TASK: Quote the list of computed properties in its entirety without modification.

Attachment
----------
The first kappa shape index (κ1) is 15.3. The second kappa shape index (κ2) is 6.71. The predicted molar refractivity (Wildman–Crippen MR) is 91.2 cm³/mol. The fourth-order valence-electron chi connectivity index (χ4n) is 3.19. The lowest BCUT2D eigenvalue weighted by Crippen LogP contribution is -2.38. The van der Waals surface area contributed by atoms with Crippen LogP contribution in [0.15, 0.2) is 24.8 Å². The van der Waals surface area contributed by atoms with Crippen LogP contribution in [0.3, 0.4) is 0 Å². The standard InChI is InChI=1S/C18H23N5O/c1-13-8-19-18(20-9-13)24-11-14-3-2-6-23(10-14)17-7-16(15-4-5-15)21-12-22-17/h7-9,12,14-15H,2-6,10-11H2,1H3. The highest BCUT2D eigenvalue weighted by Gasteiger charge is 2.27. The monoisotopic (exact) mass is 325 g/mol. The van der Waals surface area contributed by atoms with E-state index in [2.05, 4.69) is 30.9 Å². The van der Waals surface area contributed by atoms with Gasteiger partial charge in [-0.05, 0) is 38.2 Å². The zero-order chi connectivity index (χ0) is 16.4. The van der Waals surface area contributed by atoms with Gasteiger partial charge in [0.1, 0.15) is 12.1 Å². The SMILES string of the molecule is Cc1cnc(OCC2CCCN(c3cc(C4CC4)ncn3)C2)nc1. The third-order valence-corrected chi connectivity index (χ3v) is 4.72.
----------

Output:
The first kappa shape index (κ1) is 15.3. The second kappa shape index (κ2) is 6.71. The predicted molar refractivity (Wildman–Crippen MR) is 91.2 cm³/mol. The fourth-order valence-electron chi connectivity index (χ4n) is 3.19. The lowest BCUT2D eigenvalue weighted by Crippen LogP contribution is -2.38. The van der Waals surface area contributed by atoms with Crippen LogP contribution in [0.15, 0.2) is 24.8 Å². The van der Waals surface area contributed by atoms with Crippen LogP contribution in [0.3, 0.4) is 0 Å². The standard InChI is InChI=1S/C18H23N5O/c1-13-8-19-18(20-9-13)24-11-14-3-2-6-23(10-14)17-7-16(15-4-5-15)21-12-22-17/h7-9,12,14-15H,2-6,10-11H2,1H3. The highest BCUT2D eigenvalue weighted by Gasteiger charge is 2.27. The monoisotopic (exact) mass is 325 g/mol. The van der Waals surface area contributed by atoms with E-state index in [2.05, 4.69) is 30.9 Å². The van der Waals surface area contributed by atoms with Gasteiger partial charge in [-0.05, 0) is 38.2 Å². The zero-order chi connectivity index (χ0) is 16.4. The van der Waals surface area contributed by atoms with Gasteiger partial charge in [0.1, 0.15) is 12.1 Å². The SMILES string of the molecule is Cc1cnc(OCC2CCCN(c3cc(C4CC4)ncn3)C2)nc1. The third-order valence-corrected chi connectivity index (χ3v) is 4.72.